The Common Law Admission Test is finally here. The CLAT presents you with an opportunity to change the way you live for the next five years and even after. So as you prepare to take the test, keep these points in mind:
This section will either be a piece of cake or your biggest nightmare. Accordingly its role in your roster should vary. There's really no study tip or special preparation that anybody can give you for math. The math involved is very basic and uses only primary concepts. Use the options, they are there for a reason. (If they really wanted to test your mathematical ability why would they give you options?)
Logic is a lot like math, but it's easier to crack in a short time span. There are certain categories of questions in logic and each has a certain way they need to be solved.
You should have enough opportunity to acquaint yourself with this section of the paper, besides all you require to crack this section is "Good Reasoning Ability" which cannot be taught, and comes naturally to you. The best thing about this section is that you can crack each question in this section without having done any similar problems prior to this test.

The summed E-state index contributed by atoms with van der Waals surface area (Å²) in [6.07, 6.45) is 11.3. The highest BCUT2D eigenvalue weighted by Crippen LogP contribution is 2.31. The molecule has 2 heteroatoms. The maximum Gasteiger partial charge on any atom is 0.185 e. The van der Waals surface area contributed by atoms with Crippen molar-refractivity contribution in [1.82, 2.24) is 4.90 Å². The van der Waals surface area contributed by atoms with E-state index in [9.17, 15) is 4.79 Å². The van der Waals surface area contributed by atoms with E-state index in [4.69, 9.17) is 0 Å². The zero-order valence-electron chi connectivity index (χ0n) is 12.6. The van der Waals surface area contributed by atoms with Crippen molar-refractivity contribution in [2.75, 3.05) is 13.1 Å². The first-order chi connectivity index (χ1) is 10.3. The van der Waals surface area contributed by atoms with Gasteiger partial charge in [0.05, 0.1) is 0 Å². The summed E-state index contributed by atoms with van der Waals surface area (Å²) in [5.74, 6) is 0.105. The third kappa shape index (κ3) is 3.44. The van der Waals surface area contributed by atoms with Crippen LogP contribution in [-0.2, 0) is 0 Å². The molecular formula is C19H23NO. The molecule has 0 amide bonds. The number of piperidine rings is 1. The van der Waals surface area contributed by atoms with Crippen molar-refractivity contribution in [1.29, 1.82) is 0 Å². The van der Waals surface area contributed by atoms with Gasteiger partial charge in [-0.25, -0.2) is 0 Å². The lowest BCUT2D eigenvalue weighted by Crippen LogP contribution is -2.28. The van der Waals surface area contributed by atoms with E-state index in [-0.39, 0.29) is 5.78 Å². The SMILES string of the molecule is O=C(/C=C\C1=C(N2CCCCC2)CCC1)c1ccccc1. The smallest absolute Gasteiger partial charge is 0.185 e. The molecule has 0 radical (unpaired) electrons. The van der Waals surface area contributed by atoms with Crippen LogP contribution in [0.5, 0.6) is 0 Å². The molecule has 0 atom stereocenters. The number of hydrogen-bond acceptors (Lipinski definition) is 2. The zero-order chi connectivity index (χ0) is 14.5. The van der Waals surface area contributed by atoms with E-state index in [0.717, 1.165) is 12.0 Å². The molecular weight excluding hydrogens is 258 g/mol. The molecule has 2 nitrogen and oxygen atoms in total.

The only even remotely advanced area in the entire test is the vocabulary section. Since it's the first, it's also the most demoralising if you have to take random guesses, but given that NALSAR has been asking more usage-based Vocab than straight synonyms and antonyms, it gives you a little more breathing space as a lot of it can be cracked by using logic.
Grammar-based questions: Most of you have done the rules of grammar in school and have devised your innovative rules and internalised them as well. You have reached that stage where you can make out if something's wrong with a sentence and what it is by saying it in your head. Just follow your instincts.
This is the joker in the pack -- the format may be fixed but there's no way to predict the type of content. The GK section's a lot easier now without the short notes, so make the most of that. Also you'll realise that a lot of what you have read during those history and civics classes in school, has stuck. A lot of questions will seem familiar and even if you don't remember the answer, one look at the options should make the right one clear. You'll realise that your intuition will bail you out more often than not and a lot questions will just click on the spot.
The writer is National Marketing Head, Law School Tutorials, Career Launcher.